0" predicted precipitation over the next 84 hours in the Twin Cities (NAM model). Latest guidance keeps the storm track farther east than previous runs. A little light rain is possible over southeastern MN and western Wisconsin, possibly ending as a few wet snowflakes Wednesday. Little or no precipitation is expected in the Twin Cities.
May 2: last report of a trace of snow flurries in the Twin Cities (MSP International).
Paul's Star Tribune Outlook for the Twin Cities and all of Minnesota:
MONDAY NIGHT: Clouds increase. Low: 34
U.S. Anticipates Northern Lights Show This Week. More solar flares are predicted, and that may increase the odds of seeing the Aurora Borealis this week. "Anticipation is mounting that soon the world will be treated to an incredible light show with a sunspot bubbling with activity. Spaceweather.com reports that the unusually large sunspot unleashed at least five M-class solar flares since Saturday and has a “delta-class magnetic field that harbors energy for X-class flares.” Solar flares are ranked by NOAA’s Space Weather Prediction Center (SWPC) based on their x-ray energy output. M-class solar flares are the second strongest with X-class flares sitting at the top of the list. Even if a CME (coronal mass ejection) occurs, it may not head to Earth, as was the case last Thursday. With the sunspot situated on the sun’s outer edge (from Earth’s viewing point), the CME that was unleashed took aim on Mercury and Venus instead." (Aurora photo courtesy of NASA).
Here’s a rundown of some of the statewide records for Oklahoma so far this year:
Most Snow in a 24 Hour Period: 27 inches Spavinaw, OK Feb 9-10, 2011
Coldest Temperature: -31 degrees Nowata, OK Feb 10, 2011
Largest Hailstone: 6.0 inches 2 miles north of Gotebo May 23, 2011
Highest Wind Speed highest official surface wind measurement (not radar-based) 150.8 mph El Reno May 24, 2011
Highest Summer Average Temperature: 86.8 degrees This was also the hottest average summer temperature in history for any state
Warmest August Average Temperature: 87.7 degrees
National Hurricane Center Estimates More Than 240 Tropical Systems Were Missed Between 1900 to 2002. Here's another eye-opening article from the Boston Herald: "With less than a month remaining in it, 17 named storms have emerged so far this hurricane season, ensuring this will be one of the most active years on record. Yet five of those storms were so weak that a few decades ago they likely would have been overlooked. Indeed, between 1900 and 2002, the National Hurricane Center estimates, it failed to identify more than 240 systems that might have been tropical storms but were mistakenly deemed too weak or went undetected because they were too far out in the ocean to be studied. Climatologists further guess that of those, 75 were hurricanes. Thanks to the satellite era, which came full force in the mid-1970s, forecasters are able to better estimate the strength of even the most distant systems. In the past 35 years, they have spotted dozens of storms that previously would have been discounted, 18 in the past five years alone." (image above courtesy of NASA).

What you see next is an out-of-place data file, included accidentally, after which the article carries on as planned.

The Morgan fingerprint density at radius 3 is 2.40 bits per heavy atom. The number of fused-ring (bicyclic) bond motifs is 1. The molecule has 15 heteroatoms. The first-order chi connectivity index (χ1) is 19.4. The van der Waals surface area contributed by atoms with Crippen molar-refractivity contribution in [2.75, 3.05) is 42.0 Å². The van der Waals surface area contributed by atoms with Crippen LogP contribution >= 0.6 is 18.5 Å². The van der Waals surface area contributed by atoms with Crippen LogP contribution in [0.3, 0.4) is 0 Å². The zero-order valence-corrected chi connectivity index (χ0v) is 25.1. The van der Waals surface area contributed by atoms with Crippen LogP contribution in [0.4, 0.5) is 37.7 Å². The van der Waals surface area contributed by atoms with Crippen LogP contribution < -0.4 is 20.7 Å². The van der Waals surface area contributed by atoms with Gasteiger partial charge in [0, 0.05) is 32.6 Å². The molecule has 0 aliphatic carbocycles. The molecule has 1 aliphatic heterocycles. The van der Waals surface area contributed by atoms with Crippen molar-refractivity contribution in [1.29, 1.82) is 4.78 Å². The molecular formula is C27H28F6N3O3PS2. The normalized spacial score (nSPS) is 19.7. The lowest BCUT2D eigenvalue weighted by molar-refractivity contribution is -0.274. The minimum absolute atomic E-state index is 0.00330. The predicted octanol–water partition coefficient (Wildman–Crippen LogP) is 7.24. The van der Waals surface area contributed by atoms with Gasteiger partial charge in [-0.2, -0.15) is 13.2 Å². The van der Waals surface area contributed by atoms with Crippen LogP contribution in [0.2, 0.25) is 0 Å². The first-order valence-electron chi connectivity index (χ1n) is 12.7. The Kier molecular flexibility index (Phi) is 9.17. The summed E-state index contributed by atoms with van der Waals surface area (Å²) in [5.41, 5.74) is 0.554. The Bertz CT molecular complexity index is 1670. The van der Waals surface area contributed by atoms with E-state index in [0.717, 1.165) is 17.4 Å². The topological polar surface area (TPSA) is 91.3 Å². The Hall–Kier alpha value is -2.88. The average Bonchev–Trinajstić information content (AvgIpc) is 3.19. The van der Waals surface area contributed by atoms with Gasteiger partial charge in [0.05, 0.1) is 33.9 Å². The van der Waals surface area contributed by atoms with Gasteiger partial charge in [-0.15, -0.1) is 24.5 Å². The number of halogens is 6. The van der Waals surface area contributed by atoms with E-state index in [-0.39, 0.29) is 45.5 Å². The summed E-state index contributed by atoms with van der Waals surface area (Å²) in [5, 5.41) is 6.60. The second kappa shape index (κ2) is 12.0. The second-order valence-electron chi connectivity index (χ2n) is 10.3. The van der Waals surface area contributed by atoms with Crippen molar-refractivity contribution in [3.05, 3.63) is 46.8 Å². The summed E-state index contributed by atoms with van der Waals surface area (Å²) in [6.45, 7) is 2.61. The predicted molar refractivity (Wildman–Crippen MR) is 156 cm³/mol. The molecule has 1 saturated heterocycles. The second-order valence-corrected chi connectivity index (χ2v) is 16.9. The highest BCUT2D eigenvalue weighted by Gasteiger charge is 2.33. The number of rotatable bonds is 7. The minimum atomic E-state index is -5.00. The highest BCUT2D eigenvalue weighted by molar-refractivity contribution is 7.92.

An emergency preparedness kit should include:
• At least a three-day supply of food and bottled water for each family member;
• Manual can opener;
• Battery-powered radio and flashlights with extra batteries;
• First-aid kit with family members’ medications and prescription information;
• Hygiene and personal care items."